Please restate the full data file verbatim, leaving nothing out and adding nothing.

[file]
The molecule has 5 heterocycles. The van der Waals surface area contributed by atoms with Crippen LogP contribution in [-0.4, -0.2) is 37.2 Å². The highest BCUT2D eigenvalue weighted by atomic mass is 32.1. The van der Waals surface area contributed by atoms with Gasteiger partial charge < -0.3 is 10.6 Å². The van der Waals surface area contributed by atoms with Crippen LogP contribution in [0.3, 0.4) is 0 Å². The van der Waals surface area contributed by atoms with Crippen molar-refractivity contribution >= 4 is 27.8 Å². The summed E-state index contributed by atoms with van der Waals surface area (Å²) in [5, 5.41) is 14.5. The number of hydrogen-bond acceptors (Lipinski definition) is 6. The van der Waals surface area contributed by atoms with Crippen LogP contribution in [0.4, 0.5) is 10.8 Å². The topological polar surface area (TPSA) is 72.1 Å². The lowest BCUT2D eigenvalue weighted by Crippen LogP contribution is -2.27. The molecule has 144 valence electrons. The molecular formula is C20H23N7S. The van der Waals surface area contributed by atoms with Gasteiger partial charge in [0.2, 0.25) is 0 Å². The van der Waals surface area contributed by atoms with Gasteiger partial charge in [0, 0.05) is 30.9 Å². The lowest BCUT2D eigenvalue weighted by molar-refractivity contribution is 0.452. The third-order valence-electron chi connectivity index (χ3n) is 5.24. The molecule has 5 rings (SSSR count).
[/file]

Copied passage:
The molecule has 5 heterocycles. The van der Waals surface area contributed by atoms with Crippen LogP contribution in [-0.4, -0.2) is 37.2 Å². The highest BCUT2D eigenvalue weighted by atomic mass is 32.1. The van der Waals surface area contributed by atoms with Gasteiger partial charge < -0.3 is 10.6 Å². The van der Waals surface area contributed by atoms with Crippen LogP contribution in [0.3, 0.4) is 0 Å². The van der Waals surface area contributed by atoms with Crippen molar-refractivity contribution >= 4 is 27.8 Å². The summed E-state index contributed by atoms with van der Waals surface area (Å²) in [5, 5.41) is 14.5. The number of hydrogen-bond acceptors (Lipinski definition) is 6. The van der Waals surface area contributed by atoms with Crippen LogP contribution in [0.4, 0.5) is 10.8 Å². The topological polar surface area (TPSA) is 72.1 Å². The lowest BCUT2D eigenvalue weighted by Crippen LogP contribution is -2.27. The molecule has 144 valence electrons. The molecular formula is C20H23N7S. The van der Waals surface area contributed by atoms with Gasteiger partial charge in [0.2, 0.25) is 0 Å². The van der Waals surface area contributed by atoms with Gasteiger partial charge in [0, 0.05) is 30.9 Å². The lowest BCUT2D eigenvalue weighted by molar-refractivity contribution is 0.452. The third-order valence-electron chi connectivity index (χ3n) is 5.24. The molecule has 5 rings (SSSR count).